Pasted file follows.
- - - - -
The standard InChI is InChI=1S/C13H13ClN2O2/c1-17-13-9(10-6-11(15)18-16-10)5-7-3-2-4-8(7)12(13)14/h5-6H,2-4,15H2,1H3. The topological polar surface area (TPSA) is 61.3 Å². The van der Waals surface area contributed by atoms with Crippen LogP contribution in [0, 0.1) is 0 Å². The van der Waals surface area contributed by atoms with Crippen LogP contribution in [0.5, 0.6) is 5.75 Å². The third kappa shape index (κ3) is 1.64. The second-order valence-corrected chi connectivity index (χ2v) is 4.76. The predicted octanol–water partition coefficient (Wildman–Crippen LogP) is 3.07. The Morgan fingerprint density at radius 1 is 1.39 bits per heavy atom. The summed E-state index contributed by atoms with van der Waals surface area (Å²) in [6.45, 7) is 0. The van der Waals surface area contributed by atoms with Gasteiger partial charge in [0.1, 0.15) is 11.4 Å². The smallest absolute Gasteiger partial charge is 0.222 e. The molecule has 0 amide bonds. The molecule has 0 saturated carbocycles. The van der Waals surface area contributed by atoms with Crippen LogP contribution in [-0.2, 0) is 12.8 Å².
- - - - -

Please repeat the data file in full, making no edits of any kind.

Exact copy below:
The standard InChI is InChI=1S/C13H13ClN2O2/c1-17-13-9(10-6-11(15)18-16-10)5-7-3-2-4-8(7)12(13)14/h5-6H,2-4,15H2,1H3. The topological polar surface area (TPSA) is 61.3 Å². The van der Waals surface area contributed by atoms with Crippen LogP contribution in [0, 0.1) is 0 Å². The van der Waals surface area contributed by atoms with Crippen LogP contribution in [0.5, 0.6) is 5.75 Å². The third kappa shape index (κ3) is 1.64. The second-order valence-corrected chi connectivity index (χ2v) is 4.76. The predicted octanol–water partition coefficient (Wildman–Crippen LogP) is 3.07. The Morgan fingerprint density at radius 1 is 1.39 bits per heavy atom. The summed E-state index contributed by atoms with van der Waals surface area (Å²) in [6.45, 7) is 0. The van der Waals surface area contributed by atoms with Gasteiger partial charge in [0.1, 0.15) is 11.4 Å². The smallest absolute Gasteiger partial charge is 0.222 e. The molecule has 0 amide bonds. The molecule has 0 saturated carbocycles. The van der Waals surface area contributed by atoms with Crippen LogP contribution in [-0.2, 0) is 12.8 Å².